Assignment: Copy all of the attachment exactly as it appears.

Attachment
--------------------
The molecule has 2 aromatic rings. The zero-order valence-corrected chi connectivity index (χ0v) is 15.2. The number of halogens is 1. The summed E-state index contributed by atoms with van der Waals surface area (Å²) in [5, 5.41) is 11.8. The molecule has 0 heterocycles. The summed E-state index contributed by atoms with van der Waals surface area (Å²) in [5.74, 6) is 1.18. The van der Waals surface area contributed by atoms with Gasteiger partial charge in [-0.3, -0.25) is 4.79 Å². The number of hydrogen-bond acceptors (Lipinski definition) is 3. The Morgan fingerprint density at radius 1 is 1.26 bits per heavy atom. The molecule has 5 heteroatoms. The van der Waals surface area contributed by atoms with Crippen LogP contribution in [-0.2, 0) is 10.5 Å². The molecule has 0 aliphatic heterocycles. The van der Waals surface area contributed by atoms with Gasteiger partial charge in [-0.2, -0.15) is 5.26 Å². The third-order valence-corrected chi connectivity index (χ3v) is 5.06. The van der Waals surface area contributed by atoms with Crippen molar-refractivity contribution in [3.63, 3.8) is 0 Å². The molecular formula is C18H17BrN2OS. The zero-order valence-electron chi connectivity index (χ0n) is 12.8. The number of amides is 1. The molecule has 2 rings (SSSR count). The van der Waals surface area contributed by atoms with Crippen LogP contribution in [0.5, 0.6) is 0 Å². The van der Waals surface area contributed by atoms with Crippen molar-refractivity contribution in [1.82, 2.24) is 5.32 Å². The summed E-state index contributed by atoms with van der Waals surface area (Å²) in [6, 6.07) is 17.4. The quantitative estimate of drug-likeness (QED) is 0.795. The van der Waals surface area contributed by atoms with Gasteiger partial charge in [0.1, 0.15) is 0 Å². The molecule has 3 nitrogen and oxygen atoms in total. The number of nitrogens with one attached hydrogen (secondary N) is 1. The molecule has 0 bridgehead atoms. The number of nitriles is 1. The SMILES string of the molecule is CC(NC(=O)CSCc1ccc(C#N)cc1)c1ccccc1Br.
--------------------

The molecule has 2 aromatic rings. The zero-order valence-corrected chi connectivity index (χ0v) is 15.2. The number of halogens is 1. The summed E-state index contributed by atoms with van der Waals surface area (Å²) in [5, 5.41) is 11.8. The molecule has 0 heterocycles. The summed E-state index contributed by atoms with van der Waals surface area (Å²) in [5.74, 6) is 1.18. The van der Waals surface area contributed by atoms with Gasteiger partial charge in [-0.3, -0.25) is 4.79 Å². The number of hydrogen-bond acceptors (Lipinski definition) is 3. The Morgan fingerprint density at radius 1 is 1.26 bits per heavy atom. The molecule has 5 heteroatoms. The van der Waals surface area contributed by atoms with Crippen LogP contribution in [-0.2, 0) is 10.5 Å². The molecule has 0 aliphatic heterocycles. The van der Waals surface area contributed by atoms with Gasteiger partial charge in [-0.2, -0.15) is 5.26 Å². The third-order valence-corrected chi connectivity index (χ3v) is 5.06. The van der Waals surface area contributed by atoms with Crippen molar-refractivity contribution in [3.63, 3.8) is 0 Å². The molecular formula is C18H17BrN2OS. The zero-order valence-electron chi connectivity index (χ0n) is 12.8. The number of amides is 1. The molecule has 2 rings (SSSR count). The van der Waals surface area contributed by atoms with Crippen LogP contribution in [0.5, 0.6) is 0 Å². The van der Waals surface area contributed by atoms with Crippen molar-refractivity contribution in [1.82, 2.24) is 5.32 Å². The summed E-state index contributed by atoms with van der Waals surface area (Å²) in [6, 6.07) is 17.4. The quantitative estimate of drug-likeness (QED) is 0.795. The van der Waals surface area contributed by atoms with Gasteiger partial charge in [0.1, 0.15) is 0 Å². The molecule has 3 nitrogen and oxygen atoms in total. The number of nitrogens with one attached hydrogen (secondary N) is 1. The molecule has 0 bridgehead atoms. The number of nitriles is 1. The SMILES string of the molecule is CC(NC(=O)CSCc1ccc(C#N)cc1)c1ccccc1Br.